It’s difficult to think about the seasons of genealogical research without considering the sober image of the seasons of life – birth of spring, flowering summer, harvest in autumn, and then the long “little death” of winter.
I remember the first thrill that piqued my interest in family stories – and the “aha” moment when I discovered that history was much more interesting when it included my own blood relations. My grandmother’s moldering trunk filled with letters, papers, and photos was a Nancy Drew mystery come to life. That was many years ago, when I was a high school and college student. The fact that I wanted to research my grandmother for School legitimized my curiosity and opened doors to memories that might not have been recalled otherwise. I am grateful now to have that thesis, complete with non-exhaustive search, and those cassette taped interviews with family who have since died.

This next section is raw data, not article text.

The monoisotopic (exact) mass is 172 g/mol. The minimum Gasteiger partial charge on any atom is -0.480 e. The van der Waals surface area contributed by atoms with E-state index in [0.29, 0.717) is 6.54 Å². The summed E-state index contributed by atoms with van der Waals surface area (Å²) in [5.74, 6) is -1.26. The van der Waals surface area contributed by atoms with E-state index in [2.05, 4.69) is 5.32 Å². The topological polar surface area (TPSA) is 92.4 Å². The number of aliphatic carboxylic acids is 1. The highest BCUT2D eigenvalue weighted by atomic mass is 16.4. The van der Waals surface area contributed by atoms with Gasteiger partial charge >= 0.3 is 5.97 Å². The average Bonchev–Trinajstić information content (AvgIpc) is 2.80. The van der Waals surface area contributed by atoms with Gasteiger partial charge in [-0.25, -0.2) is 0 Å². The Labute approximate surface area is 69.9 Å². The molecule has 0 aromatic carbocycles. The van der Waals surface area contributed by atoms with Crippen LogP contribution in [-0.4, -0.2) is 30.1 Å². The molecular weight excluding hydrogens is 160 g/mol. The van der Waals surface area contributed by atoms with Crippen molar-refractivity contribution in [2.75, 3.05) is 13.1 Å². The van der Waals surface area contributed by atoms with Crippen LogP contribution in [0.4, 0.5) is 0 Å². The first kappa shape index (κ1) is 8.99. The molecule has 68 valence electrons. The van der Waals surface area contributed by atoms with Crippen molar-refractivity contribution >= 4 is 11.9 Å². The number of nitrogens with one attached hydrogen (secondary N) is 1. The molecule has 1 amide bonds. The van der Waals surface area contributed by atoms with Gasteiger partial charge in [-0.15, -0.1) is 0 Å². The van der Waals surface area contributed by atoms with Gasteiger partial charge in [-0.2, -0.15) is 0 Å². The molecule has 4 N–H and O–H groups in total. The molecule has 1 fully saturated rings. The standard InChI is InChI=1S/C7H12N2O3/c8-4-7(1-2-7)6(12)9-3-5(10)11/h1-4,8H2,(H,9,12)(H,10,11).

But it seems the season never ended. Instead, it’s become a long, slow Spring often teasing with the promise of full-blown answers, flowering hypothesis, and rampant vines leading to new branches of research to explore. Each time it seemed to be time to move forward, more weeds sprout, more maintenance is required. I think I am stuck in the genealogical version of the movie Groundhog Day, set in spring instead of winter.
Within this long season of Eternal Spring, little cycles through the seasons occur – with small rewards of watching information grow, harvesting results, and turning what I’ve learned into bedtime stories to share with others. Wonder, surprise, and serendipity are the watchwords of Spring, and my research continues to pose more questions than answers. I have yet to explore the history of my paternal ancestors, yet to document my husband’s family, yet to pull together the stories in a way that holds the interest of other family members.
One day, the summer solstice of my research may arrive, but for now I am quite content to hunt for wild strawberries in the tangle.